Statistical Records Part 2: RFC Statistics
My Statistical Records Part 1: Inside STAD  introduced the statistical records of an ABAP application server. This time I would like to talk about the internal structure of the statistical records. As an example the RFC records are introduced. This blog is about SAP_BASIS 700 which comes with Netweaver 2004s. The overall concept described here has not changed very much since release 4.6C, but details could be different.
Structure of Statistical Records
First let’s have a look at the structure of the statistical records. A statistical record consists of several parts. The first part is the so-called main record where we find information like transaction code and program name, start and end time, response time, etc. This main record is part of every statistical record.
Additionally we may find other optional parts. Whenever database operations have been performed we will get a database subrecord for this dialog step. If stored procedures were executed on the database we will get a subrecord for DB procedures. If a report has been executed as a batch job we will get a batch subrecord, telling us e. g. the job name and job ID. The following picture illustrates the structure of a statistical record.
All these subrecords are optional, and the SAP kernel will generate these on demand. This saves a lot of disk space in the file system and speeds up writing and reading the statistics file. Here is the complete list of subrecords:
- batch subrecords
- database subrecords
- db table subrecords
- db procedure subrecords
- spool print subrecords
- spool activity subrecords
- ADM message subrecords
- client information subrecords
- RFC client subrecords
- RFC server subrecords
- RFC client destination subrecords
- RFC server destionation subrecords
- http client subrecords
- http server subrecords
- http client destination subrecords
- http server destionation subrecords
- smtp client subrecords
- smtp server subrecords
- smtp client destination subrecords
- smtp server destionation subrecords
- VMC subrecords
- ESI subrecords (SAP_BASIS 710)
- ESI destination subrecords (SAP_BASIS 710)
Don’t get confused, we’ll not discuss all of them in detail now. Instead let’s have a closer look at the RFC subrecords.
What are RFC statistics records?
The RFC statistical records can tell us some details of the RFC activity of a program. If a program performs RFC calls then you will get RFC client and RFC client destination records. An RFC server process receives RFC calls and will write RFC server and RFC server destination records. If the RFC server process itself performs RFC calls then it is a client and a server simultaneously. In this case you will see all four different RFC subrecords within one statistical record. STAD displays the RFC overview, if RFC subrecords are present.
Let’s start with the RFC client records. The following picture is a screenshot from STAD for an overview of RFC client process.
We can see that 30 RFC calls have been performed over (at least) 5 connections to 5 destinations for this dialog step. The calling time for the client was 7.212 ms in total, while the remote execution time (for all servers) was 6.688 ms. The calling time includes codepage conversions and network transport. The remote execution time is measured by the RFC server and includes authority check and function execution only. 11.330 bytes have been sent to the servers, and 14.225 bytes have been received. The idle time is the time between two subsequent RFC calls for an open connection. There are two highlighted fields on this screen: Connections and Calls. You may click on these fields to display more details. Let’s continue with the calls, which will display the RFC client records.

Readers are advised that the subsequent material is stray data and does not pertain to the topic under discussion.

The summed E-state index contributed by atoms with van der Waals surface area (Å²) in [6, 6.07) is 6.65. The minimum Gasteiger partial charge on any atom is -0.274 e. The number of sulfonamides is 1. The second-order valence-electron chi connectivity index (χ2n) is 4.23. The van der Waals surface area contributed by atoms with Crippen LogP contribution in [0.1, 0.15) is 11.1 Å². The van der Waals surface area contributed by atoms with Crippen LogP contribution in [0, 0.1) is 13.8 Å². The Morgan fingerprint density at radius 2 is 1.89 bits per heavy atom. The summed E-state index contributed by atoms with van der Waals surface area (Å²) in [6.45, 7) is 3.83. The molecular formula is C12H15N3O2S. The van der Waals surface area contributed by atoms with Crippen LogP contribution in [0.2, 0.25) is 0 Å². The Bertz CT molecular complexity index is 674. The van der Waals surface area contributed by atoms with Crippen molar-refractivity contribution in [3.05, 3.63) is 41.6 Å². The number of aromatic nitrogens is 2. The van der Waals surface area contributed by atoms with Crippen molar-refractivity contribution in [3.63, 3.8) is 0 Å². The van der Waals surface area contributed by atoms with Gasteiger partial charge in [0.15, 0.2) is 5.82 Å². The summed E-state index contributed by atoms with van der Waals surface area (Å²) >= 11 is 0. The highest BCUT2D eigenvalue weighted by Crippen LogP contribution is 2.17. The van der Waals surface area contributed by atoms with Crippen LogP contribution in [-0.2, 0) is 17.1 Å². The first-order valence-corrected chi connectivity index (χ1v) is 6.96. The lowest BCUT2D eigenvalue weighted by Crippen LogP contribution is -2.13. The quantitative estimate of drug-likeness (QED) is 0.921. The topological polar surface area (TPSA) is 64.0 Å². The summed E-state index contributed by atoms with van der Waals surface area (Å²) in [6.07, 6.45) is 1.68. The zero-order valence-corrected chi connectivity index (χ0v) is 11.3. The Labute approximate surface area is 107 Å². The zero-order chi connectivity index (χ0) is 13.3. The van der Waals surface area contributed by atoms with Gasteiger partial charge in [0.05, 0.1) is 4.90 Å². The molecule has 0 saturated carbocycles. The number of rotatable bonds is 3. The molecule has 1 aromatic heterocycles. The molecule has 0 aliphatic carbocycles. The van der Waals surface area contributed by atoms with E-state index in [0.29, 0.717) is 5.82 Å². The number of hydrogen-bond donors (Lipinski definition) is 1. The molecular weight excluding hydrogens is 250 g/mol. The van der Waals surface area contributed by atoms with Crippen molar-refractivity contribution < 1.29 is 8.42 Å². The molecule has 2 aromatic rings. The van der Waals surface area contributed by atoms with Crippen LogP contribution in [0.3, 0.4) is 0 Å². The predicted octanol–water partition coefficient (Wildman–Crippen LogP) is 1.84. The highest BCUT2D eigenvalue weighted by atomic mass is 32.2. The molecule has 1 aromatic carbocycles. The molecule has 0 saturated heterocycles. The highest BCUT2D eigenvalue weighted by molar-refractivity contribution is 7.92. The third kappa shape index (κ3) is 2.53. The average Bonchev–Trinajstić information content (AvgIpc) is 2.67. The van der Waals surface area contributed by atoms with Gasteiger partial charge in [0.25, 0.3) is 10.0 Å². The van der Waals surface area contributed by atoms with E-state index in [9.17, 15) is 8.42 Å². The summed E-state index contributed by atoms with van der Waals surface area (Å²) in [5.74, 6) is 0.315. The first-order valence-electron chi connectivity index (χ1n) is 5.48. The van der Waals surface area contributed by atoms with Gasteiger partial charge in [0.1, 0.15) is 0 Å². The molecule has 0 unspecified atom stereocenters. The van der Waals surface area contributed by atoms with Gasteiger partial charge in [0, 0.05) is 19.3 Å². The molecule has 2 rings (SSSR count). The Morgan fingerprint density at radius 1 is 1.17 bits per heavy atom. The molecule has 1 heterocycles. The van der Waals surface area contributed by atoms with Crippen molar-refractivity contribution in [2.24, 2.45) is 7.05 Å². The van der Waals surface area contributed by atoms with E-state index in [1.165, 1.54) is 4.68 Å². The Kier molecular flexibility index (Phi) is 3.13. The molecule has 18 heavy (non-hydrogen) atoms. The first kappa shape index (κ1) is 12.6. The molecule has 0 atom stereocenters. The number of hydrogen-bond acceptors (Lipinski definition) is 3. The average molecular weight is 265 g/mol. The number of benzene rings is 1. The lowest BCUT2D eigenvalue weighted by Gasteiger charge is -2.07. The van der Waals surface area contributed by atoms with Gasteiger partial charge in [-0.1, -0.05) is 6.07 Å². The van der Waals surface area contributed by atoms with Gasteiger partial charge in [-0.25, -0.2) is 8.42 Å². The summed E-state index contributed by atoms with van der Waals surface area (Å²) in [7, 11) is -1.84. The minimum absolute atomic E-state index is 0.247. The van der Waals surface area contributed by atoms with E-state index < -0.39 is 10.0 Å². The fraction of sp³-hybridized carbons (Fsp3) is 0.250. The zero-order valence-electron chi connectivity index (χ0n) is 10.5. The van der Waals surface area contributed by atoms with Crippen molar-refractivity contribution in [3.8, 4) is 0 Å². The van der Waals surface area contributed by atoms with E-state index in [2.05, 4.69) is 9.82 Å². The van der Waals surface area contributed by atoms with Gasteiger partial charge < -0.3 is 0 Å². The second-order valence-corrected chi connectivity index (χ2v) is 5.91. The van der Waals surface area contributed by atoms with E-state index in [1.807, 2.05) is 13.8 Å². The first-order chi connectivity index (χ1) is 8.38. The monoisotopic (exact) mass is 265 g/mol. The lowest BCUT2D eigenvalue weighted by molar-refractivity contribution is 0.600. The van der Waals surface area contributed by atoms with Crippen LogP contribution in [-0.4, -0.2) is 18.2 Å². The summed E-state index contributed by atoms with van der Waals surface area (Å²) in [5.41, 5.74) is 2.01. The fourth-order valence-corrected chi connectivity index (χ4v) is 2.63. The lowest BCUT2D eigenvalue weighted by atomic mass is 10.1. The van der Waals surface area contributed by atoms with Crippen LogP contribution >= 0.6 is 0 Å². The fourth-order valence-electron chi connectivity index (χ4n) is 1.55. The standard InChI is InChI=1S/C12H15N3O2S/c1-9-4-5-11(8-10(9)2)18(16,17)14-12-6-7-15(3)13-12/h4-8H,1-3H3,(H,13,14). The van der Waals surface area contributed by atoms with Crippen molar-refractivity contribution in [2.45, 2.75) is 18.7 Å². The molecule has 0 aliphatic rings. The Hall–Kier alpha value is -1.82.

An RFC client record describes exactly one single RFC call. The most important information is the function name, the execution time of this function, and the amount of data transported in both directions. The following screenshot of STAD shows an RFC client record.
This screen shows an RFC call of a function called START_TCOLL_REPORT. The Call number is 6, indicating that this call is the 6th call over this particular RFC connection. The Connection ID of this connection is displayed (a GUID) as well as the name of the destination. The calling time and the remote execution time are given, and a few hundred bytes have been transferred between client and server. The time for data transfer (data send time and data receive time) is less than 1 ms. The field communication step shows that sending and receiving happened during the same dialog step which should be the normal situation for a synchronous RFC. For asynchronous RFC sending and receiving may happen during different dialog steps.
Of course it is not possible to log each individual RFC call in this way. The amount of data would be too large to handle. Instead the SAP kernel logs the five most expensive RFC client records only, all others are discarded. Expensive means “expensive in terms of execution time”. The profile parameter stat/rfcrec controls the maximum number of RFC subrecords (default value = 5). Increasing this value is dangerous, because the file system will be flooded with statistical records. And it affects the system performance, because all these statistical records have to be processed by the SAP workload collector (which will be the topic of another blog).